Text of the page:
I’m not your typical product shooter. I’ve shot various products over the years, but I have never considered myself to be a product photographer. I enjoy the process, but it’s not my standard subject matter. This is what I told Yuengling before getting this assignment. The thing about being open and honest (aside from being a good person) is that most of the time people respect your honesty, and in this case, my modesty. The creative team at Yuengling was actually excited that I wasn’t a product photographer because they wanted to see something different than what they had in the past. They wanted to see their flagship brands (Lager and Light Lager) in a new way and from a slightly different perspective.
We agreed to shoot the bottles together on a seamless white background so the bottles could easily be clipped and used in the various design elements with the other images from our day of shooting at the old brewery. This shot was done on a separate day in my home studio. Even though it was one shot of two bottles, it was by far the most challenging shot for me. The other shots were challenging in their own ways, but they are the kinds of subject matter I am used to. This shot presented a whole new set of problems to solve.
I wanted this shot to look like how I see beer bottles in the refrigerator. There is something about opening the fridge and seeing beautifully back lit bottles just waiting to be drunk. It’s really about where the bottle is in relation to the light in the fridge. I knew I had seen it before and really wanted to create the same aesthetic for our shot.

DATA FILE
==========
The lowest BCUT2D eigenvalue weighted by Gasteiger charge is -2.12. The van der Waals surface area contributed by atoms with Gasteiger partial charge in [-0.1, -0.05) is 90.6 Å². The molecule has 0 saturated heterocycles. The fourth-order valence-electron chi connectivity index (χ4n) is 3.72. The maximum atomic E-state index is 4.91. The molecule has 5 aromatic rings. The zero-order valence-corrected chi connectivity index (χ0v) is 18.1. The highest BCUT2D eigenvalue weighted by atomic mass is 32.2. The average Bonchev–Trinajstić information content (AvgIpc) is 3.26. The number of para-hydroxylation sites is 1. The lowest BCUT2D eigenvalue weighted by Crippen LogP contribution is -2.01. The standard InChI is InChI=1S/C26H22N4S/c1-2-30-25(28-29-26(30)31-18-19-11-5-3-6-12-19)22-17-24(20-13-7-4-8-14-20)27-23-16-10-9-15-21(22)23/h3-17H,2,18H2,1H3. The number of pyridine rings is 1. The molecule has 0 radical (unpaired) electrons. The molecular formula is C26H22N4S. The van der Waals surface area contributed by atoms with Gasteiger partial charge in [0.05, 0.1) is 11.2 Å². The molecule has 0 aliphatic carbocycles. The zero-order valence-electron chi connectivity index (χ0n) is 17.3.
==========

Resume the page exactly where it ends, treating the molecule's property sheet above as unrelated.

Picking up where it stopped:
I gave myself a crash course in how to shoot beer bottles. I tried a variety of light setups and ultimately landed on a setup that consisted of a strip box on either side of the bottle, with a fill card in front and a strobe with reflector and grid coming directly from behind through a hole I cut in the background. Since the bottles are two different colors, balancing the light was challenging. The green bottle transmits light much easier than the brown bottle. I built various flags and reflectors to control the light from behind, but ultimately the major light control came in the form of multiple exposures combined in post. This gave me the most control over the final image.
To give the bottles that frosty cool look I would stick them in the freezer for about 20 minutes immediately before shooting. I would take them out and spray with a mixture of 50/50 water and glycerin. The glycerin helps keep the beads of water from immediately running. These bottles were specially prepared with waterproof labels so the labels would look good for longer periods of shooting. I had a total of 12 bottles to work with. Six of each brand. And yes, I did drink them when I was finished shooting.
I shot a few different angles and communicated with the creative team remotely during the shoot day and with their approval moved forward with this setup. We all liked the low angle and how it gives the beer a towering, powerful feeling. This was the angle and feeling that Yuengling was hoping I could bring to the product shot.
Part four to this epically long blog post is coming soon so stay tuned. I’ll talk about the final retouching of our select images.